MVY Co-Op brings affordable organics to the Island

Nonprofit focuses on healthy eco-friendly products and zero-waste practices.

Martha’s Vineyard is at the forefront of a worldwide effort to reduce plastic consumption and waste, but it can still be difficult to find products at the grocery store that don’t use plastic and are entirely organic. 

The goal of the Martha’s Vineyard Food Cooperative is to bring low-waste, entirely organic food and home goods to Islanders, at a reduced price. 

Eva Raposa created the co-op with the help of Vineyard Grocer after, wanting to buy food that did not use any plastic. She found that most grocery stores on the Island sold smaller portions of food mostly in plastic bags, but realized that by ordering in bulk online, she could get large quantities of the food she wanted in paper bags.

Currently, the co-op is located above Rymes Propane in Vineyard Haven in a small office, but Raposa said she anticipates finding a larger, permanent space soon.

“We are so thankful to Vineyard Grocer. They allowed us to log into their system and order in bulk,” Raposa said. “It is more eco-friendly because the Vineyard Grocer trucks are still making the trip to the supplier, but we get to have our food too.”

Raposa said she thinks about everything from processing to packaging, to shipping, whenever she orders food with Vineyard Grocer. 

“Our biggest goal is to have better access to organic food that doesn’t use any plastic,” Raposa said. 

Vineyard Grocer owner Elio Silva said his store’s goals are closely aligned with those of the food co-op. Because Vineyard Grocer receives a volume discount from its supplier, Silva said it only made sense to allow the co-op to buy at-cost food from them.

“We have a buyer who scouts products and finds the best prices and options,” Silva said. “If the co-op tried to go out and buy food themselves, the price difference would be huge.”

Silva said he is excited to see the community embrace a resource that will advance the eco-consciousness of the Island even further. 

“Eva is very knowledgeable about health foods and organics, and she is dedicated to being environmentally sustainable,” Silva said. “I believe she can bring a lot to the table on this initiative.”

Because the co-op is volunteer-run, Raposa said, overhead stays low, which keeps prices down. Another central goal for Raposa is zero-waste — every lentil, cashew, and medjool date is sold to and consumed by Islanders and Island families. Raposa may order a 25-pound bag of beans in a paper bag, and sell each pound individually, or sell the bag in 5-pound increments.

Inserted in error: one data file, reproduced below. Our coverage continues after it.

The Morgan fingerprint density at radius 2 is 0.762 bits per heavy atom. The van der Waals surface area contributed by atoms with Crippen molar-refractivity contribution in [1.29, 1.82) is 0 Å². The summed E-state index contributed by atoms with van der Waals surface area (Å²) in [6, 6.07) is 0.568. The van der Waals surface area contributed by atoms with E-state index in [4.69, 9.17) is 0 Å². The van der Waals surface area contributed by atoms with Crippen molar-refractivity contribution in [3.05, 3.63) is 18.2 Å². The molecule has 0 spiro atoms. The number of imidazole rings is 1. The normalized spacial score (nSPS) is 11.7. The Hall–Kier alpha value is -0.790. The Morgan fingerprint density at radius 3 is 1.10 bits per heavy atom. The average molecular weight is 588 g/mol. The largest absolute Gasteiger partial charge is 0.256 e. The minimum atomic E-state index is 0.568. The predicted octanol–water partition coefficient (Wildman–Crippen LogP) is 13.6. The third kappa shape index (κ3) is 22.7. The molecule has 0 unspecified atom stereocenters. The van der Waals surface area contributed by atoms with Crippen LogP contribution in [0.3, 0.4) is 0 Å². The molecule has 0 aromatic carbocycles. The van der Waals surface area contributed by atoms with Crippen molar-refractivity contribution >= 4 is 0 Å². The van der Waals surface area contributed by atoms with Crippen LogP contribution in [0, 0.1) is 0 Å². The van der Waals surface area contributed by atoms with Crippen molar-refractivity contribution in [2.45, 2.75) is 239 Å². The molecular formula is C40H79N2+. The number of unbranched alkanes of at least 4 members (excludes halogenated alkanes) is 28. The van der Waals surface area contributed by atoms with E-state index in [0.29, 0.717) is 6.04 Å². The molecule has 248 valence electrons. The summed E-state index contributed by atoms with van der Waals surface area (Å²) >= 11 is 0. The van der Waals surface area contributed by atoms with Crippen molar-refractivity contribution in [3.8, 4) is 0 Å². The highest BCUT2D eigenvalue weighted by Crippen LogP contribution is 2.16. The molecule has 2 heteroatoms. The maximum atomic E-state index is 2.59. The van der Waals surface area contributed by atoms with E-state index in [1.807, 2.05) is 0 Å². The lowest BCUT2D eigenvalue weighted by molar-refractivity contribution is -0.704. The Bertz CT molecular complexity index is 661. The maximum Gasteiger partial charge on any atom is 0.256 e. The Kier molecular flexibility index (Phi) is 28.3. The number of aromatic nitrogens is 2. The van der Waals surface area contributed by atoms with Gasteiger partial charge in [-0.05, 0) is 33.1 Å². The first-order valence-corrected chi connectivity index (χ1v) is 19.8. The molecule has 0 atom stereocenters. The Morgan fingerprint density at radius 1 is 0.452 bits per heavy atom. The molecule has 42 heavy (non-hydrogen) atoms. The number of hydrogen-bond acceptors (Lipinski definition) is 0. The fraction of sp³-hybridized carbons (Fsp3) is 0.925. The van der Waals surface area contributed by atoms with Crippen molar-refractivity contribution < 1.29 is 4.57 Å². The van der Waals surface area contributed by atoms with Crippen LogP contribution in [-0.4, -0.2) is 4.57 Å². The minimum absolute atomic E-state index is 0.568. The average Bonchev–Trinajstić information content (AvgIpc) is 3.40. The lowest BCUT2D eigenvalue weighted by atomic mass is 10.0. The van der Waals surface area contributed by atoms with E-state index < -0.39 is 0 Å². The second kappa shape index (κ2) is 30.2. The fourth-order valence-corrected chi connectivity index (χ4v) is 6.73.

Similar to a co-op off-Island, the co-op on the Vineyard incorporates a membership that provides discounts and the ability to pre-order specific amounts of food for each order. 

Members also have access to different hand-selected specials every month. 

The specials for September included chickpeas, white quinoa, and pumpkin seeds, all at reduced prices.

“We really are centered around our members, because they are what allow us to continue operating and providing this valuable service,” Raposa said. 

Members come for pickup two or three times a month on Thursdays, and bring their own containers to transport their food. (The co-op also offers at-cost Mason jars for those who don’t have their own containers.)

And the list of options at the co-op is entirely based on suggestions from members, so folks get exactly what they want and in the right quantities. 

During pickup times, from 4 to 8 pm, Raposa invites the public to explore the co-op and the different products they offer. “It’s usually just a very fun and informative time where anyone can come and buy food. You don’t have to be a member,” Raposa said.

Currently, there are 26 families utilizing this service as members. This month alone, the co-op sold about 500 pounds of food, and it’s only their third month in business. 

Raposa said the co-op is a solution for people on-Island who want to go plastic-free but can’t afford the prices of ordering food independently or buying it at a grocery store.

“Lots of people on the Island don’t want to use plastic, but sometimes that can be hard to find,” Raposa said. “This service exists because it needs to exist.”

In the future, Raposa said she hopes she can collaborate with other Island businesses and organizations, and eventually expand into a full-scale retail location, complete with a commercial kitchen.

“I know this is just the start of the co-op, and I am excited to see where we take it in the future,” Raposa said.

Visit for more information, or call 508-687-3007. Membership fees are $49 per year for a one-adult family, or $69 for a two-adult family.